All in all, the World Health Organization estimates that air pollution causes seven million premature deaths each year: the second leading non-communicable cause of death after tobacco smoking.
What are the main air pollutants?
Air pollution comes from a few main sources: industry (particularly coal power plants), agriculture (from animal waste and fertiliser), waste (from burning it, and organics in landfill) and households (more on that later).
But the majority of pollution that you’ll encounter in daily life will probably come from transport. Pollutants emitted by vehicles are:
These are a group of compounds of nitrogen and oxygen which contribute to smogs and acid rain. The most common, and hazardous, are nitric oxide and nitrogen dioxide.
Particulate Matter (PM10 and PM2.5)
Particulate matter isn’t one substance. It’s an umbrella term for bits of material—anything from exhaust emissions and worn tyre parts to sea spray and Saharan dust—which are categorised by size of particle.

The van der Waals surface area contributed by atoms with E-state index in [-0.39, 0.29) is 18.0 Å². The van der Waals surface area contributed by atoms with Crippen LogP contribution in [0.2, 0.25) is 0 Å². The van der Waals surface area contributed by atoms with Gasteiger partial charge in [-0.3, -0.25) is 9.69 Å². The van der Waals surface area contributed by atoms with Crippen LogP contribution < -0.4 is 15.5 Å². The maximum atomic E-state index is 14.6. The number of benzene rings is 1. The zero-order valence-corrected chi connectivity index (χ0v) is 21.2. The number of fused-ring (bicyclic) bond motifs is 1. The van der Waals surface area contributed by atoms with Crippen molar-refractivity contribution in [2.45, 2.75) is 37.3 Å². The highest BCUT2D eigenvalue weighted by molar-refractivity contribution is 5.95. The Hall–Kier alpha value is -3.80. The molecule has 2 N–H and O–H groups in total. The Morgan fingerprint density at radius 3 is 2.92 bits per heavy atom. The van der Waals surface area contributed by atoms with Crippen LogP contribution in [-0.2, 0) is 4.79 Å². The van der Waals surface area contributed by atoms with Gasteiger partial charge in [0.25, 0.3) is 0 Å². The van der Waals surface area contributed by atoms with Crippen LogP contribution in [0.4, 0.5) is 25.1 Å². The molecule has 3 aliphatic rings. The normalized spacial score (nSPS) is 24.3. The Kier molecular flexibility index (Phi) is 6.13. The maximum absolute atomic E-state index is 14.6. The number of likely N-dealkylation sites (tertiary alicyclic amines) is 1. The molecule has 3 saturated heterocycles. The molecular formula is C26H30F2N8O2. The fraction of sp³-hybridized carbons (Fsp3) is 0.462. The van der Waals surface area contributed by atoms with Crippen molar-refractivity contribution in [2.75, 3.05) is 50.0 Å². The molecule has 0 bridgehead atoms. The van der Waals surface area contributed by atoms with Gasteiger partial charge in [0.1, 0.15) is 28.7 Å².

PM10 particles are 10µm (micrometres) or less in diameter. They may be large enough to be seen with the naked eye, like dust and smoke.
PM2.5 particles, or fine particles, have a diameter of less than 2.5µm: 30 times smaller than a strand of hair. They’re the most dangerous kind of particulate matter, because they can penetrate more deeply into the body, and be abundant in what appears to be clean air.
Volatile Organic Compounds
This term refers to a wide variety of substances: they’re “volatile” because they easily turn into vapours or gases. They’re released from the burning of fossil fuels, but also many consumer products, like paints and cleaners.